In addition, a ‘significant’ number of those surveyed felt that, having placed business with them, they had no option but to trust their financial providers.
Research author Christine Ennew, Professor of Marketing at Nottingham University Business School, said: “There is clear evidence of ‘forced trust’ for many consumers. They feel that, because it is essential to have bank accounts and many other financial products, they have no choice but to trust these institutions.
“But an equally significant number of consumers experience ‘active trust’ based on good reasons, including past experience. So there are two distinct camps.”
The industry can at least take comfort from a finding that it is generally more trusted than supermarkets and mobile phone providers — but not the NHS or the BBC.
The Forum is an independent, not-for-profit organisation that has been hosted by Nottingham University Business School for more than a decade. It is supported by government departments, regulators, charities and consumer bodies, as well as leading financial services providers.
The aim is to bring together all UK financial services stakeholder groups to inform policymakers in the public, private and voluntary sectors.
Professor Waite said: “The power of our research is that it allows individual providers to pinpoint customer perceptions that demand specific action. We would urge product providers to work with us in determining how well they are performing and where change is needed.”
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Notes to editors:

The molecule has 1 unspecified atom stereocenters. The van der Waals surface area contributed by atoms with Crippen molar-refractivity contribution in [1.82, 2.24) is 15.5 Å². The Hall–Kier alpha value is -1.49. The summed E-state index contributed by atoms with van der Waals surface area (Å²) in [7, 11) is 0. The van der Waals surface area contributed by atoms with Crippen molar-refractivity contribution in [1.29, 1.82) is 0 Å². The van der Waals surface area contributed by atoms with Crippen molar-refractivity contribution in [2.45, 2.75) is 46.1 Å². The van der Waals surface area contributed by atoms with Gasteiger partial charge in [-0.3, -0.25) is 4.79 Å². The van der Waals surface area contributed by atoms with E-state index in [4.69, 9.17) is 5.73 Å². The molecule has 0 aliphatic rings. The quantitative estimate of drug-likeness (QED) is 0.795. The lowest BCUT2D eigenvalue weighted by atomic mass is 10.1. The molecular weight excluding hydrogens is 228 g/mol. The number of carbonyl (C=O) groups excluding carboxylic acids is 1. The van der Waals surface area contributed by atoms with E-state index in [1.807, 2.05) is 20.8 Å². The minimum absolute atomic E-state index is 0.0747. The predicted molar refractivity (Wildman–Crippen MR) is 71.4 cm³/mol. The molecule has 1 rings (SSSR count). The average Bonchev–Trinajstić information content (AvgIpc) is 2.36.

The aim of the Financial Services Research Forum is to inform policymakers in the public, private and voluntary sectors on matters concerning financial behaviour. The Forum is unique in bringing together all stakeholder groups comprising financial services in the UK for this purpose.
With some 60 supporting organisations — including government departments, the FSA, the Financial Ombudsman Service, leading banks, building societies, insurance companies and credit, finance and investment organisations, as well as consumer groups and charities — the Forum can justifiably claim to be the country's most inclusive body for furthering the understanding of financial behaviour.
The Forum is an independent, not-for-profit body that has been hosted by Nottingham University Business School for more than a decade. Its unique form of collaboration between the academic research community and practitioner groups in the public, private and voluntary sectors has earned it an enviable reputation in the UK and abroad.
The Forum provides a wide range of facilities, including seminars, primary research projects, secondary-based studies and position papers, as well as access to its global knowledge networks and contacts.
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The University is committed to providing a truly international education for its 39,000 students, producing world-leading research and benefiting the communities around its campuses in the UK and Asia.